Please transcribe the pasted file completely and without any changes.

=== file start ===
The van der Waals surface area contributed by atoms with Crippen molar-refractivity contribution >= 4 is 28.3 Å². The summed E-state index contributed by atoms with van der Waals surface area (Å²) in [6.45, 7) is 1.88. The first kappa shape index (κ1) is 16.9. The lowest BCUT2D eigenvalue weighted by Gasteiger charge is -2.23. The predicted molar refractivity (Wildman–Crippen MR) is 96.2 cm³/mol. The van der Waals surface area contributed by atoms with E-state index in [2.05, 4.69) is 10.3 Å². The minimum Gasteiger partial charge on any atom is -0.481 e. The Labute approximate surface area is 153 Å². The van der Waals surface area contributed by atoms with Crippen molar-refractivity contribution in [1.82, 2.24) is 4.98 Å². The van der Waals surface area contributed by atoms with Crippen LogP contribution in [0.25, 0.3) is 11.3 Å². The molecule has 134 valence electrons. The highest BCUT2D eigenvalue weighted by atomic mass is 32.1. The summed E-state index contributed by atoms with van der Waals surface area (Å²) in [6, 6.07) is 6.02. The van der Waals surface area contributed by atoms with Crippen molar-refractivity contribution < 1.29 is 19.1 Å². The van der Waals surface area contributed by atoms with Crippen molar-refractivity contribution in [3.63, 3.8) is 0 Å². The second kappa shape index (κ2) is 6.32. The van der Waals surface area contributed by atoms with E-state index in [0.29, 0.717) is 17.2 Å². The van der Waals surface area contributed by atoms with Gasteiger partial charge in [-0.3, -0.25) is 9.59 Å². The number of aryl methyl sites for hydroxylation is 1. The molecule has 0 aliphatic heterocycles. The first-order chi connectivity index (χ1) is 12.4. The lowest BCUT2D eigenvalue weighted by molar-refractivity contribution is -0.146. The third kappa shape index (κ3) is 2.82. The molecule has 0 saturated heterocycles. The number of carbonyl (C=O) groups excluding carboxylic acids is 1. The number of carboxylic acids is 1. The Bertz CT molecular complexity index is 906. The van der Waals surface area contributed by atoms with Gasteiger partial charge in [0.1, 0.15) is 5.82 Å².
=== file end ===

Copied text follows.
The van der Waals surface area contributed by atoms with Crippen molar-refractivity contribution >= 4 is 28.3 Å². The summed E-state index contributed by atoms with van der Waals surface area (Å²) in [6.45, 7) is 1.88. The first kappa shape index (κ1) is 16.9. The lowest BCUT2D eigenvalue weighted by Gasteiger charge is -2.23. The predicted molar refractivity (Wildman–Crippen MR) is 96.2 cm³/mol. The van der Waals surface area contributed by atoms with E-state index in [2.05, 4.69) is 10.3 Å². The minimum Gasteiger partial charge on any atom is -0.481 e. The Labute approximate surface area is 153 Å². The van der Waals surface area contributed by atoms with Crippen molar-refractivity contribution in [1.82, 2.24) is 4.98 Å². The van der Waals surface area contributed by atoms with Crippen LogP contribution in [0.25, 0.3) is 11.3 Å². The molecule has 134 valence electrons. The highest BCUT2D eigenvalue weighted by atomic mass is 32.1. The summed E-state index contributed by atoms with van der Waals surface area (Å²) in [6, 6.07) is 6.02. The van der Waals surface area contributed by atoms with Crippen molar-refractivity contribution < 1.29 is 19.1 Å². The van der Waals surface area contributed by atoms with Crippen molar-refractivity contribution in [3.63, 3.8) is 0 Å². The second kappa shape index (κ2) is 6.32. The van der Waals surface area contributed by atoms with E-state index in [0.29, 0.717) is 17.2 Å². The van der Waals surface area contributed by atoms with Gasteiger partial charge in [-0.3, -0.25) is 9.59 Å². The number of aryl methyl sites for hydroxylation is 1. The molecule has 0 aliphatic heterocycles. The first-order chi connectivity index (χ1) is 12.4. The lowest BCUT2D eigenvalue weighted by molar-refractivity contribution is -0.146. The third kappa shape index (κ3) is 2.82. The molecule has 0 saturated heterocycles. The number of carbonyl (C=O) groups excluding carboxylic acids is 1. The number of carboxylic acids is 1. The Bertz CT molecular complexity index is 906. The van der Waals surface area contributed by atoms with Gasteiger partial charge in [0.1, 0.15) is 5.82 Å².